A calloused and tender heel flap is almost always due to failure to preserve the specialized fibroelastic adipose tissue. It is accentuated if the area of transection of the tibia and fibula is small or if there are projecting bone spurs. The problem can be prevented by proper fashioning of the heel flap and by division of the tibia and fibula low enough to provide a broad area of support. If bony spurs are present, they should be removed, but neither a damaged heel flap nor an inadequate area of support can be corrected by any subsequent operation.


In an occasional Syme stump the end is covered with skin ill adapted to weight-bearing. Usually in such cases the extent of the original trauma was such as to leave very little material from which to fashion an adequate heel flap. Sometimes the heel flap is scarred by wounds or infection. Some of the heel flap may have been lost by vascular damage, or the original covering of the stump may have been skin from a site other than the heel. Though little can be done to improve such stumps by further operation, modification of the prosthesis so as to distribute the weight between the end of the stump and the upper end of the socket, as in a below-knee prosthesis, offers promise of improvement. Despite the great importance of covering the end of the stump with skin and subcutaneous tissue accustomed to weight-bearing, there is reason to believe that, when the cut surfaces of the tibia and fibula are as broad as possible, the stresses of weight-bearing are distributed so widely that even ordinary skin and subcutaneous tissue can sometimes function satisfactorily (Fig. 38.).


With a technique that ensures a satisfactory end-bearing stump, Syme's amputation is indicated for all destructive, infective, or other disabling lesions of the foot that cannot be dealt with by a transmetatarsal amputation. The skin over the heel must be intact. Syme's amputation should replace Lisfranc's and Chopart's whenever these amputations are apt to be unsatisfactory, as is often the case. The following are the principal conditions for which Syme's amputation is most frequently performed.


Compound and comminuted fractures of the tarsus and metatarsus and crushing injuries of the foot are usually best treated by Syme's amputation. If damage to the skeleton of the foot is severe, it is often impossible to salvage a useful and painless foot. As soon as this circumstance becomes apparent, or if from the beginning it is obvious that much of the foot must be lost by reason of the injury or that the foot will ultimately become deformed, rigid, and painful, a Syme's amputation is indicated. It should be performed as soon as the risk of infection can be eliminated. With antibiotics available, the amputation can sometimes be performed as a primary measure. More frequently it will be wise to perform it as a secondary procedure after infection has been brought under control and the wound has healed or nearly healed. In dealing with injuries to the foot, especially war injuries, the advantages of the Syme amputation should be borne in mind so that, instead of immediate resort to a mid-tibial amputation, a two-stage operation can be planned, the primary stage being to remove the shattered and infected distal portions of the foot while preserving the heel flap, the second to effect a formal Syme amputation after the wound has healed or after infection is under adequate control.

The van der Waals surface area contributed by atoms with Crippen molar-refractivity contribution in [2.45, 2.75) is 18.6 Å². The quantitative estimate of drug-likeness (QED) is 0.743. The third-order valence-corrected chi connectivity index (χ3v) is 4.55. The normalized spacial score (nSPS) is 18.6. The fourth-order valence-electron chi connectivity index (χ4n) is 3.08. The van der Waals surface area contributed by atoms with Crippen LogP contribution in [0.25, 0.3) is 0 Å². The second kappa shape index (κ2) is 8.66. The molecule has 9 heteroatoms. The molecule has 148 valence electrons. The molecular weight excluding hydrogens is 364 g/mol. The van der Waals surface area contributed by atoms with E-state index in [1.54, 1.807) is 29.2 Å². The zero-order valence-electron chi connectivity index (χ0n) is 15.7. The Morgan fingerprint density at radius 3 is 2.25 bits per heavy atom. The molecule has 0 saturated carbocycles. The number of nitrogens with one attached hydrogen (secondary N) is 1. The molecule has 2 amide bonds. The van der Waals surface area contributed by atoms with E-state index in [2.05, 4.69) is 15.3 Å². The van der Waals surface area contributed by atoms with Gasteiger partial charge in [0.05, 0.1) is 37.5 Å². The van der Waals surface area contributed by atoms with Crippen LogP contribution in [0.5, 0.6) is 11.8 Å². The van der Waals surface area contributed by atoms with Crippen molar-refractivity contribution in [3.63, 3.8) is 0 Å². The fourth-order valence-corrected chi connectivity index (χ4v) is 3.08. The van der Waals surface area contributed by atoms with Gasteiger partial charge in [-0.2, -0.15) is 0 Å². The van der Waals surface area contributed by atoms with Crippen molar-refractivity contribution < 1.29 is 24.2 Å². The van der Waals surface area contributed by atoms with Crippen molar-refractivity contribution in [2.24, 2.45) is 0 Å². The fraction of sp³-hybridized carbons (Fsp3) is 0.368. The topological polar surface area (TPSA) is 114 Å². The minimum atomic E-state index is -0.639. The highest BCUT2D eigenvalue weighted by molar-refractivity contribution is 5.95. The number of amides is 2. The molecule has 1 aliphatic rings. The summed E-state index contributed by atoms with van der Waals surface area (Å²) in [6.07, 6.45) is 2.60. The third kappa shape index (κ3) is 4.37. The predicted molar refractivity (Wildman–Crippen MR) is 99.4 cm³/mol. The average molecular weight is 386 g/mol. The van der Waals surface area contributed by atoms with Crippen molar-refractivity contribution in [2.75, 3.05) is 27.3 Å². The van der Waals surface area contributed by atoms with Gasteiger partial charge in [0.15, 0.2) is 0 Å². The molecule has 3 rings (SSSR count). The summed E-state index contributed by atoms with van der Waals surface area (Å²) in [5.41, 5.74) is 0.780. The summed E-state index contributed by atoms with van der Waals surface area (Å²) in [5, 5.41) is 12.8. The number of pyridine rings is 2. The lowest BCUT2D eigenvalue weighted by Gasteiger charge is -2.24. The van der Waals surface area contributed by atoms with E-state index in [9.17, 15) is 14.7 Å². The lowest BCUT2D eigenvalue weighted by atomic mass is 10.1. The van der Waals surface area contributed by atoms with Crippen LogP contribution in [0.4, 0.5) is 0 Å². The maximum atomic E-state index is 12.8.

Today infection is less often an indication for Syme's amputation than it was formerly. Antibiotics give us such control over infections (including tuberculosis) that amputation is seldom necessary as a life-saving measure. It still has a place in the eradication of persistent, chronic infection and in the management of a few unusual infections, such as blastomycosis. Syme's first operation was for tuberculous infection of the talus and calcaneus. It is a tribute to the operator that in a day of uncontrolled infection the result was completely successful.


Foot deformities that cause serious disablement from rigidity and localized pressure and that are incapable of correction are indications for Syme's amputation. Although the chief cause of such deformities is previous trauma or infection, conditions such as old clubfoot with intractable deformity can also be well treated by Syme's amputation.


Because battle wounds commonly cause gross damage to tissues, and because they must often be treated hastily, in large numbers, and usually under conditions less than ideal, the merits of Syme's amputation must be emphasized lest the soldier be deprived of its advantages. Every war injury of the foot should be regarded as a condition that might ultimately best be treated by Syme's amputation. Even in questionable cases, consideration should be given to a two-stage procedure: first, removal of the damaged parts with concomitant control of infection; second, a formal Syme amputation when healing of the first wound is well along.


Extreme cold causes thrombosis of the smaller vessels of the foot, especially of the distal portions, so that gangrene of the toes develops in severe cases. Foot damage from frostbite, if of considerable extent, is well treated by Syme's amputation. Less severe cases may recover without amputation, or escape with amputation of the toes, or with transmetatarsal amputation.